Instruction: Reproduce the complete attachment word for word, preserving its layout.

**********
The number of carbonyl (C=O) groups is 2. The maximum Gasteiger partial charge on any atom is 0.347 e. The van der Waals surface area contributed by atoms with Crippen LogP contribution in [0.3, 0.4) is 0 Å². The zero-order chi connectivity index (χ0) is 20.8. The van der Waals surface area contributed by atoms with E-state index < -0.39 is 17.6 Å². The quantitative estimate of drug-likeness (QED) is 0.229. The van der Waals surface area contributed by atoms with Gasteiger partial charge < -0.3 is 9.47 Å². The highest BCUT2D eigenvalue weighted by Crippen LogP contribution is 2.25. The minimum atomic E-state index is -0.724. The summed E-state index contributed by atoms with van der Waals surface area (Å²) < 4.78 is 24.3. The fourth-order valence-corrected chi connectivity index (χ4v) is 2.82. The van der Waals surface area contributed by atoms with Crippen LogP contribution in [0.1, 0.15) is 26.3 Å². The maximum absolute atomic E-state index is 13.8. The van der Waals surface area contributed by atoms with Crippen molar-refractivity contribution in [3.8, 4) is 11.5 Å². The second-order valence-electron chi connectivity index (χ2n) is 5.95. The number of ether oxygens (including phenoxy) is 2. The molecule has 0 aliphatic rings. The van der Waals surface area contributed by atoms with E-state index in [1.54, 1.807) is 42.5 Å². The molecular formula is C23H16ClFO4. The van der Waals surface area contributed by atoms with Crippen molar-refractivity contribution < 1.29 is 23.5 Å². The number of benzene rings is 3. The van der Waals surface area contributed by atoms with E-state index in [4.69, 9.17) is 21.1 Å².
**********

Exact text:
The number of carbonyl (C=O) groups is 2. The maximum Gasteiger partial charge on any atom is 0.347 e. The van der Waals surface area contributed by atoms with Crippen LogP contribution in [0.3, 0.4) is 0 Å². The zero-order chi connectivity index (χ0) is 20.8. The van der Waals surface area contributed by atoms with E-state index < -0.39 is 17.6 Å². The quantitative estimate of drug-likeness (QED) is 0.229. The van der Waals surface area contributed by atoms with Gasteiger partial charge < -0.3 is 9.47 Å². The highest BCUT2D eigenvalue weighted by Crippen LogP contribution is 2.25. The minimum atomic E-state index is -0.724. The summed E-state index contributed by atoms with van der Waals surface area (Å²) < 4.78 is 24.3. The fourth-order valence-corrected chi connectivity index (χ4v) is 2.82. The van der Waals surface area contributed by atoms with Crippen LogP contribution in [0.1, 0.15) is 26.3 Å². The maximum absolute atomic E-state index is 13.8. The van der Waals surface area contributed by atoms with Crippen molar-refractivity contribution in [3.8, 4) is 11.5 Å². The second-order valence-electron chi connectivity index (χ2n) is 5.95. The number of ether oxygens (including phenoxy) is 2. The molecule has 0 aliphatic rings. The van der Waals surface area contributed by atoms with E-state index in [1.54, 1.807) is 42.5 Å². The molecular formula is C23H16ClFO4. The van der Waals surface area contributed by atoms with Crippen molar-refractivity contribution < 1.29 is 23.5 Å². The number of benzene rings is 3. The van der Waals surface area contributed by atoms with E-state index in [4.69, 9.17) is 21.1 Å².